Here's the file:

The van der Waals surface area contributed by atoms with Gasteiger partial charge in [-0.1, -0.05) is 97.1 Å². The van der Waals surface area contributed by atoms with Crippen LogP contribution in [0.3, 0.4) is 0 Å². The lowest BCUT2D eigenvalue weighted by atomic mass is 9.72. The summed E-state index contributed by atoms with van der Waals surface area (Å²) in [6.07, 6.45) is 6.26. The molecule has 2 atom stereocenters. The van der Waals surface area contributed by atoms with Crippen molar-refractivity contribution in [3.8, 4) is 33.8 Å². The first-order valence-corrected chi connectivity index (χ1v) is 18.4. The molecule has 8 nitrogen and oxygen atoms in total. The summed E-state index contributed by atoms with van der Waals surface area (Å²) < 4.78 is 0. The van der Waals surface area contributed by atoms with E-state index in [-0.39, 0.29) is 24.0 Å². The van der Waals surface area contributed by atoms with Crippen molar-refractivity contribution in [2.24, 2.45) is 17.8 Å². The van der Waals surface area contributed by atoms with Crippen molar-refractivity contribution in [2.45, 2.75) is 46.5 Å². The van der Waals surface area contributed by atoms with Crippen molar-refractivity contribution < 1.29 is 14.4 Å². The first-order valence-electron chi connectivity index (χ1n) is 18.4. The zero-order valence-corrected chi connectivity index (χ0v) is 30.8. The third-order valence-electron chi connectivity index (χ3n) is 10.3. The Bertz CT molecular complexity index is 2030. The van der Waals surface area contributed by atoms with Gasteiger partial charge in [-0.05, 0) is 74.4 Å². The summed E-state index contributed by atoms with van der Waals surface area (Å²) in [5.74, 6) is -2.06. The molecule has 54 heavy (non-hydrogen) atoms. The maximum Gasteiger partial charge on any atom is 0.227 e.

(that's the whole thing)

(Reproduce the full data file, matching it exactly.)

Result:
The van der Waals surface area contributed by atoms with Gasteiger partial charge in [-0.1, -0.05) is 97.1 Å². The van der Waals surface area contributed by atoms with Crippen LogP contribution in [0.3, 0.4) is 0 Å². The lowest BCUT2D eigenvalue weighted by atomic mass is 9.72. The summed E-state index contributed by atoms with van der Waals surface area (Å²) in [6.07, 6.45) is 6.26. The molecule has 2 atom stereocenters. The van der Waals surface area contributed by atoms with Crippen molar-refractivity contribution in [3.8, 4) is 33.8 Å². The first-order valence-corrected chi connectivity index (χ1v) is 18.4. The molecule has 8 nitrogen and oxygen atoms in total. The summed E-state index contributed by atoms with van der Waals surface area (Å²) < 4.78 is 0. The van der Waals surface area contributed by atoms with E-state index in [-0.39, 0.29) is 24.0 Å². The van der Waals surface area contributed by atoms with Crippen molar-refractivity contribution in [2.24, 2.45) is 17.8 Å². The van der Waals surface area contributed by atoms with Crippen molar-refractivity contribution in [2.45, 2.75) is 46.5 Å². The van der Waals surface area contributed by atoms with Crippen molar-refractivity contribution < 1.29 is 14.4 Å². The first-order valence-electron chi connectivity index (χ1n) is 18.4. The zero-order valence-corrected chi connectivity index (χ0v) is 30.8. The third-order valence-electron chi connectivity index (χ3n) is 10.3. The Bertz CT molecular complexity index is 2030. The van der Waals surface area contributed by atoms with Gasteiger partial charge in [-0.05, 0) is 74.4 Å². The summed E-state index contributed by atoms with van der Waals surface area (Å²) in [5.74, 6) is -2.06. The molecule has 54 heavy (non-hydrogen) atoms. The maximum Gasteiger partial charge on any atom is 0.227 e.